This Ken Robinson video on TED talks about how education kills creativity. I believe children are born creative, but that creative spirit often dies a slow death from a thousand small cuts of criticism, or suffocates in an airless childhood where no time is allowed to simply be expressive.
Much of my education (and I had a lot of it) was about discipline and rigor – two things that have a high amount of value in the world, which is why parents want these things for their kids. They are keys to being successful in our world. But, just as Sir Robinson says, in our current age of wonder and the future that is coming, kids will need more than just discipline. More than just knowledge. They will need critical thinking skills and creative abilities to craft the solutions to problems that we can only imagine today.
I’m reading If You Want to Write, by Brenda Ueland, and it’s wonderful how she describes creativity as love and generosity – a giving act of the spirit that takes in the world, interprets it, and is driven to share it back out to the rest of humanity. She talks about how this creative expression is a fundamental part of who we are, and who we’re supposed to be in the world.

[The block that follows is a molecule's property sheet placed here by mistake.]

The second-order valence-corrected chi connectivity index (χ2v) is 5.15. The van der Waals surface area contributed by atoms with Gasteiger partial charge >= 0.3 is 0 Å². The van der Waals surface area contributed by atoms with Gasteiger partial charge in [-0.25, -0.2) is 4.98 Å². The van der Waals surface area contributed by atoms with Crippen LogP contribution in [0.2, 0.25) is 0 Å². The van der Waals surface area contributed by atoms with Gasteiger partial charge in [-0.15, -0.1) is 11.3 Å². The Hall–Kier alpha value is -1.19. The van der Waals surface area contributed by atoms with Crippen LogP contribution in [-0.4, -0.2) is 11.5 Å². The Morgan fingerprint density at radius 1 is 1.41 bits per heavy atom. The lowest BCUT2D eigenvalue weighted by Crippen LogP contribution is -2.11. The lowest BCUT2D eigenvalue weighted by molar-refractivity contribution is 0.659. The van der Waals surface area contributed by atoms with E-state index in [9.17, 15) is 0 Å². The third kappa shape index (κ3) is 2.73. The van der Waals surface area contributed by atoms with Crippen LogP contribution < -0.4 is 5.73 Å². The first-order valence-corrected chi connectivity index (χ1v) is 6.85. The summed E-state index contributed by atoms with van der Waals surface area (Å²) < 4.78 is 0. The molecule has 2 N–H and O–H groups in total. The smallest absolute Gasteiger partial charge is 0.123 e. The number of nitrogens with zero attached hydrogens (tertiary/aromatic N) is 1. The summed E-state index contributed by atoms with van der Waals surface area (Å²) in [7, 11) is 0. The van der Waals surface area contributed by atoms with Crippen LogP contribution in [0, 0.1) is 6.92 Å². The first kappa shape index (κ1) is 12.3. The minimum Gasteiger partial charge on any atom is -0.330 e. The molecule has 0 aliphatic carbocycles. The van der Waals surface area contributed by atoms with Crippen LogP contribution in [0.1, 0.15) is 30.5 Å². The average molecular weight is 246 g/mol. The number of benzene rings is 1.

Near the end of my Ph.D. research, when I was at the heights of the mania that a single-purpose-driven project can bring, I distinctly remember proclaiming, “But I am MORE than this! I am a poet!” The dazed laboratory technician caught in my moment surely thought I was insane. Even I thought I was crazy, finally succumbing to the overload and stress that a dissertation inflicts on you. Because heaven knew I hadn’t written any poetry since I was a child, and then it was undoubtedly bad. But I was expressing a truth in the only way my creativity-starved mind could at the time. A self-declaration: I am MORE than this one limited aspect of my being!*
Embrace the MORE within you. Let it grow and breathe in your children, the small ones who haven’t been on the earth long enough to forget that they are BOUNDLESS. Allow yourself to create freely, and work and strive and achieve in the pursuit of that creative expression. It is not folly or imprudence or egotism, although creative people are not immune to foolishness or self-importance. Ueland also admonishes us to remember that creating Art is not simple or easy, not without hard work and striving and discipline. Van Gogh did not declare himself an Artiste, holding himself separate and above the world. This is pretentiousness. Instead, he so loved the world that he breathed it in, created his vision, and then painstakingly rendered it and sent it forth again into the world.
This is how creativity lives.
How do you nourish your creative spirit?
*Note: I strongly believe that creativity can be found in all pursuits, not just the arts. Even in Ph.D. research, although it may not have appeared so, to me, at the time.